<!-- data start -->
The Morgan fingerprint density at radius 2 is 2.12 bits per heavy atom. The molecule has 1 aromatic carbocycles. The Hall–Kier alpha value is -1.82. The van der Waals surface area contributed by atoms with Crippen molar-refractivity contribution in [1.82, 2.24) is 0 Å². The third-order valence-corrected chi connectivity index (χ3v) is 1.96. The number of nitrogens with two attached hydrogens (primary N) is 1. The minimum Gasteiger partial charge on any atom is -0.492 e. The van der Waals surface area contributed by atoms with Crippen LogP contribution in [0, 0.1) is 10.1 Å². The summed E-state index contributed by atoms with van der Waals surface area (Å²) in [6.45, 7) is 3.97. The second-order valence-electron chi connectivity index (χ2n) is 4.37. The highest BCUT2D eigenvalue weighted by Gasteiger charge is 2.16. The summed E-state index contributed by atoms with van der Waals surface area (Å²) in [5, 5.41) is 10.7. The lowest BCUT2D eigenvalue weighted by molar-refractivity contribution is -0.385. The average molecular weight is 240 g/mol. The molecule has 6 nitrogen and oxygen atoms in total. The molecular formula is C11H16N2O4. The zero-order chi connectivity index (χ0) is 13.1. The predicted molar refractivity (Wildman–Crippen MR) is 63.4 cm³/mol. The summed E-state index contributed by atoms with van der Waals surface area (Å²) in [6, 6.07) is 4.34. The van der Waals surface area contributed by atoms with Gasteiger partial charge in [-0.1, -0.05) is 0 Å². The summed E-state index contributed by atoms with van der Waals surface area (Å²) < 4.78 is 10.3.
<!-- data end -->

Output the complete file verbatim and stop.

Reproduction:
The Morgan fingerprint density at radius 2 is 2.12 bits per heavy atom. The molecule has 1 aromatic carbocycles. The Hall–Kier alpha value is -1.82. The van der Waals surface area contributed by atoms with Crippen molar-refractivity contribution in [1.82, 2.24) is 0 Å². The third-order valence-corrected chi connectivity index (χ3v) is 1.96. The number of nitrogens with two attached hydrogens (primary N) is 1. The minimum Gasteiger partial charge on any atom is -0.492 e. The van der Waals surface area contributed by atoms with Crippen LogP contribution in [0, 0.1) is 10.1 Å². The summed E-state index contributed by atoms with van der Waals surface area (Å²) in [6.45, 7) is 3.97. The second-order valence-electron chi connectivity index (χ2n) is 4.37. The highest BCUT2D eigenvalue weighted by Gasteiger charge is 2.16. The summed E-state index contributed by atoms with van der Waals surface area (Å²) in [5, 5.41) is 10.7. The lowest BCUT2D eigenvalue weighted by molar-refractivity contribution is -0.385. The average molecular weight is 240 g/mol. The molecule has 6 nitrogen and oxygen atoms in total. The molecular formula is C11H16N2O4. The zero-order chi connectivity index (χ0) is 13.1. The predicted molar refractivity (Wildman–Crippen MR) is 63.4 cm³/mol. The summed E-state index contributed by atoms with van der Waals surface area (Å²) in [6, 6.07) is 4.34. The van der Waals surface area contributed by atoms with Gasteiger partial charge in [-0.1, -0.05) is 0 Å². The summed E-state index contributed by atoms with van der Waals surface area (Å²) < 4.78 is 10.3.